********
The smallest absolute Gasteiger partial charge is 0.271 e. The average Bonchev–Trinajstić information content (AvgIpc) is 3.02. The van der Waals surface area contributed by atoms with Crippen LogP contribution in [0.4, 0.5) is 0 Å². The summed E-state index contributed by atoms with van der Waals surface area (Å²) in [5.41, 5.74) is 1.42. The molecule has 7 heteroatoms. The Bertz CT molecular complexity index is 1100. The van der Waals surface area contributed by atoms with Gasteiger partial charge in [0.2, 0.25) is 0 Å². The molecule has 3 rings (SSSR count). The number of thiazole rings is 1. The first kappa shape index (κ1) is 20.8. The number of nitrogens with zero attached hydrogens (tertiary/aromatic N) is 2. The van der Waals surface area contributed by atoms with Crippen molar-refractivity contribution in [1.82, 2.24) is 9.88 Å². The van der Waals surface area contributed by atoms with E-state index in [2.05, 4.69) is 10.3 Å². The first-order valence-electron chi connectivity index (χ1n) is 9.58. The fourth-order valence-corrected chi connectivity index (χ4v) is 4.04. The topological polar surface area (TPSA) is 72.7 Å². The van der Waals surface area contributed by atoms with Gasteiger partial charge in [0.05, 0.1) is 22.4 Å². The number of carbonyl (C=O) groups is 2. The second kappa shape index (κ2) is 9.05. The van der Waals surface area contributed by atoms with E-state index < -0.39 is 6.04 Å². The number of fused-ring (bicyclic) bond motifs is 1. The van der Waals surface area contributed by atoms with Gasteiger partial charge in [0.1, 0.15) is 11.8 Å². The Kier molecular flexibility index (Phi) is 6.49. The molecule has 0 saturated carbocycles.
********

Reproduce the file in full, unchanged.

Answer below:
The smallest absolute Gasteiger partial charge is 0.271 e. The average Bonchev–Trinajstić information content (AvgIpc) is 3.02. The van der Waals surface area contributed by atoms with Crippen LogP contribution in [0.4, 0.5) is 0 Å². The summed E-state index contributed by atoms with van der Waals surface area (Å²) in [5.41, 5.74) is 1.42. The molecule has 7 heteroatoms. The Bertz CT molecular complexity index is 1100. The van der Waals surface area contributed by atoms with Gasteiger partial charge in [0.2, 0.25) is 0 Å². The molecule has 3 rings (SSSR count). The number of thiazole rings is 1. The first kappa shape index (κ1) is 20.8. The number of nitrogens with zero attached hydrogens (tertiary/aromatic N) is 2. The van der Waals surface area contributed by atoms with Crippen molar-refractivity contribution in [1.82, 2.24) is 9.88 Å². The van der Waals surface area contributed by atoms with E-state index in [2.05, 4.69) is 10.3 Å². The first-order valence-electron chi connectivity index (χ1n) is 9.58. The fourth-order valence-corrected chi connectivity index (χ4v) is 4.04. The topological polar surface area (TPSA) is 72.7 Å². The van der Waals surface area contributed by atoms with Gasteiger partial charge in [0.05, 0.1) is 22.4 Å². The number of carbonyl (C=O) groups is 2. The second kappa shape index (κ2) is 9.05. The van der Waals surface area contributed by atoms with E-state index < -0.39 is 6.04 Å². The number of fused-ring (bicyclic) bond motifs is 1. The van der Waals surface area contributed by atoms with Gasteiger partial charge in [0.1, 0.15) is 11.8 Å². The Kier molecular flexibility index (Phi) is 6.49. The molecule has 0 saturated carbocycles.